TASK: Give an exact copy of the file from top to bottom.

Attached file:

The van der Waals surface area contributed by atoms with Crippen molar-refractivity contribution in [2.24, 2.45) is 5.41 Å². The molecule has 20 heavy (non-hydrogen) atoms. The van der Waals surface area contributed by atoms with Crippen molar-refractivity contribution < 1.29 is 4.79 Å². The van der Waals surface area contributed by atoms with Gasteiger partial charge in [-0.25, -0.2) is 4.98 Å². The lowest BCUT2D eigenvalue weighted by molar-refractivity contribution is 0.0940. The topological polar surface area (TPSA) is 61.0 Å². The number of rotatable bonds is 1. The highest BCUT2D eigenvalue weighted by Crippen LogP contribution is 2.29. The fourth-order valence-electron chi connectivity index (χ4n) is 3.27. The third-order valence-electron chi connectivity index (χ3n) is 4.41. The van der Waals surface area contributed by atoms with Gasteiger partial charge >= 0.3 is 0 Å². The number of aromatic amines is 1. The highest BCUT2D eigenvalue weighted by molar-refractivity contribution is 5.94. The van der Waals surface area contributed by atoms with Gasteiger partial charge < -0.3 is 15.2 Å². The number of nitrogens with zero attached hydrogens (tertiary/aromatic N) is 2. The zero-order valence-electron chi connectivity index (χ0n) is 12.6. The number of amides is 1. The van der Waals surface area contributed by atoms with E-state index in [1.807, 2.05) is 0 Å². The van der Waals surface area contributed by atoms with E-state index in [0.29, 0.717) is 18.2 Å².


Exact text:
The van der Waals surface area contributed by atoms with Crippen molar-refractivity contribution in [2.24, 2.45) is 5.41 Å². The molecule has 20 heavy (non-hydrogen) atoms. The van der Waals surface area contributed by atoms with Crippen molar-refractivity contribution < 1.29 is 4.79 Å². The van der Waals surface area contributed by atoms with Gasteiger partial charge in [-0.25, -0.2) is 4.98 Å². The lowest BCUT2D eigenvalue weighted by molar-refractivity contribution is 0.0940. The topological polar surface area (TPSA) is 61.0 Å². The number of rotatable bonds is 1. The highest BCUT2D eigenvalue weighted by Crippen LogP contribution is 2.29. The fourth-order valence-electron chi connectivity index (χ4n) is 3.27. The third-order valence-electron chi connectivity index (χ3n) is 4.41. The van der Waals surface area contributed by atoms with Gasteiger partial charge >= 0.3 is 0 Å². The number of aromatic amines is 1. The highest BCUT2D eigenvalue weighted by molar-refractivity contribution is 5.94. The van der Waals surface area contributed by atoms with Gasteiger partial charge < -0.3 is 15.2 Å². The number of nitrogens with zero attached hydrogens (tertiary/aromatic N) is 2. The zero-order valence-electron chi connectivity index (χ0n) is 12.6. The number of amides is 1. The van der Waals surface area contributed by atoms with E-state index in [1.807, 2.05) is 0 Å². The van der Waals surface area contributed by atoms with E-state index in [0.29, 0.717) is 18.2 Å².